The departure of Steve Bannon to parts unknown means the post of Chief Strategist in the Trump administration is being outsourced to guys like me in the pundit class, and here we thought he would never ask.
The President has been successful all his life, sometimes by going his own way and sometimes by adapting to the norms of a new milieu. One of his trademark moves, which has made him a lot of money in a variety of ways, is to say: “You’re fired!” Every job working for Donald Trump, in any capacity, in any environment, on any level of salary or authority, begins as an apprenticeship. You are there to learn humbly, to extend yourself, to grow, to master new skills, to contribute to the team without causing conflict. As you succeed, the limit is set progressively skyward, but never make the mistake of thinking the sky is the limit. There IS a glass ceiling and it is always closer than you think.
By all appearances, this style has arrived in the Oval Office along with its new occupant. The author of The Art of the Deal is dealin’ and the author of The Art of the Comeback is comin’ back. The application does not fall far from the tree. Only the apt and the adaptive need apply for this apprenticeship.
All of this would be fine, even fun, if we had elected the second coming of Ronald Reagan. Instead we have the fourth coming of Ross Perot. When Perot ran as an independent candidate in 1992 and again in 1992 (an inside joke for those who remember), then as a Third-Party candidate in 1996, his opponents argued that he could never function as President without allies in either party in Congress. Trump sort of bypassed that critique by winning on the Republican ticket, but other than that he entered Washington DC as a stranger in a strange land. To top it off, his inaugural address to the people stressed that “Washington’s success is not your success.” This did not warm the cockles of the bureaucratic heart, even when it pumps nominally Republican blood.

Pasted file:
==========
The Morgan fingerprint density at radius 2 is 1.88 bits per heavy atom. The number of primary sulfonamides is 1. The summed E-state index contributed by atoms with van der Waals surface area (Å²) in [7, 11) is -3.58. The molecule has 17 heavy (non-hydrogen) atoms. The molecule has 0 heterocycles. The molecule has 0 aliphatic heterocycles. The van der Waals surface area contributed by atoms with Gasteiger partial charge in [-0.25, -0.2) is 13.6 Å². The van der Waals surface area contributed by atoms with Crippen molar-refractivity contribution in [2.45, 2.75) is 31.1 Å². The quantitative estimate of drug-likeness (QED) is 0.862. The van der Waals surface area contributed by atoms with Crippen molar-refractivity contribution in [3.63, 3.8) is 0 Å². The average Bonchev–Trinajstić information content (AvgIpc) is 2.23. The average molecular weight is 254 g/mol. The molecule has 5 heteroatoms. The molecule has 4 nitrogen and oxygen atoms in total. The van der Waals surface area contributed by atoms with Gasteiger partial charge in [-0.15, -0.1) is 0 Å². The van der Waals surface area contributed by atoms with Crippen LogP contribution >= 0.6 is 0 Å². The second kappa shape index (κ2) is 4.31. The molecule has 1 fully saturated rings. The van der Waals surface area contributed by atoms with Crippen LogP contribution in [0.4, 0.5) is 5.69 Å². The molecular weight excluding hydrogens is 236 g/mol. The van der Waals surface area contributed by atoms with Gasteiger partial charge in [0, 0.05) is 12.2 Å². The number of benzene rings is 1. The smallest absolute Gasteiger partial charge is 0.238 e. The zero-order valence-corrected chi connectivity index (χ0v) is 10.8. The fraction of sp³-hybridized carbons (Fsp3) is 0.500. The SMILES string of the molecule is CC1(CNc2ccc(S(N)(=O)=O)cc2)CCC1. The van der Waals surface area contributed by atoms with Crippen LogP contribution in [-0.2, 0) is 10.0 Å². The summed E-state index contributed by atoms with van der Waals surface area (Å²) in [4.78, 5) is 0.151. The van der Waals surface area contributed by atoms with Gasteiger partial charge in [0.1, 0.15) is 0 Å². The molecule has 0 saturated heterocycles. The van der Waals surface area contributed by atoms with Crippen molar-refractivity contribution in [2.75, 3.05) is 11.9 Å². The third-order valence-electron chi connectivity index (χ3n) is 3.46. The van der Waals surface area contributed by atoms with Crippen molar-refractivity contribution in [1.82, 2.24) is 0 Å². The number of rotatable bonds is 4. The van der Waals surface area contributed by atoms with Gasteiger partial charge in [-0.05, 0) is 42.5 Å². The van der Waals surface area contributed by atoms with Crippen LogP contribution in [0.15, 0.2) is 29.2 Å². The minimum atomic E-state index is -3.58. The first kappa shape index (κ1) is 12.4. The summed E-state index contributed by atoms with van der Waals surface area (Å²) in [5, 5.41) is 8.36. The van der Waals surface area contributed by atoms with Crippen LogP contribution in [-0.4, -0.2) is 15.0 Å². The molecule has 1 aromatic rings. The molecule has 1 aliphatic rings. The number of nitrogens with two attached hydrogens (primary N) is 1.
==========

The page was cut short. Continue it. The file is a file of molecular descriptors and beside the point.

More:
Trump needs a modus operandi calculated to keep Republicans effective on his behalf in Congress, along with a modus vivendi so he can survive the Democrat attack machine. The only way he can hope to function in this kind of environment is to have a merry band of loyalists. He needs a White House united in purpose like none other. When he says in his hyperbolic jargon that his will be the best-run White House ever, he may not realize that he can ONLY succeed at all if he can put together an absolutely spectacular team. In a way, his White House must be the Third Party. It must be dedicated, focused, energetic, loyal and persistent. The only way he can hope to inspire such loyalty is if he gives it in return.
Remember, every person Trump brings in becomes a target. First they picked off Crowley and Flynn, then Scaramucci took down Priebus, then Spicer took off, then Scaramucci self-immolated, and on and on. The snipers take down one at a time, then move on to the next. There is only one way to stop this, and only one way to build a bridge to effectiveness with Congress. There must be a two-way street of loyalty.
“You are not fired!” That should be the new motto of the Trump White House. Like immigration, we do our vetting before we bring you in. Once aboard, you are part of a select elite, a holy order; nothing and no one can remove you from your perch. If you are Jewish and your coreligionists claim you are a Nazi collaborator, we have your back. If your wife worked in Hollywood and is being shamed by her former colleagues, we will fire back on your behalf. If you went to Yale and your alma mater are calling you names in Latin, we will summarily come louder to your defense.
We don’t need to get carried away, no blood brotherhood or fraternity hazing. But we need people to stay fired up day and night, not to stay up at night in fear of being fired the next day. The Trump motto as well as the Republican motto should be “One for all and all for one”, unlike the Democrat motto: “Free for all and all for free!”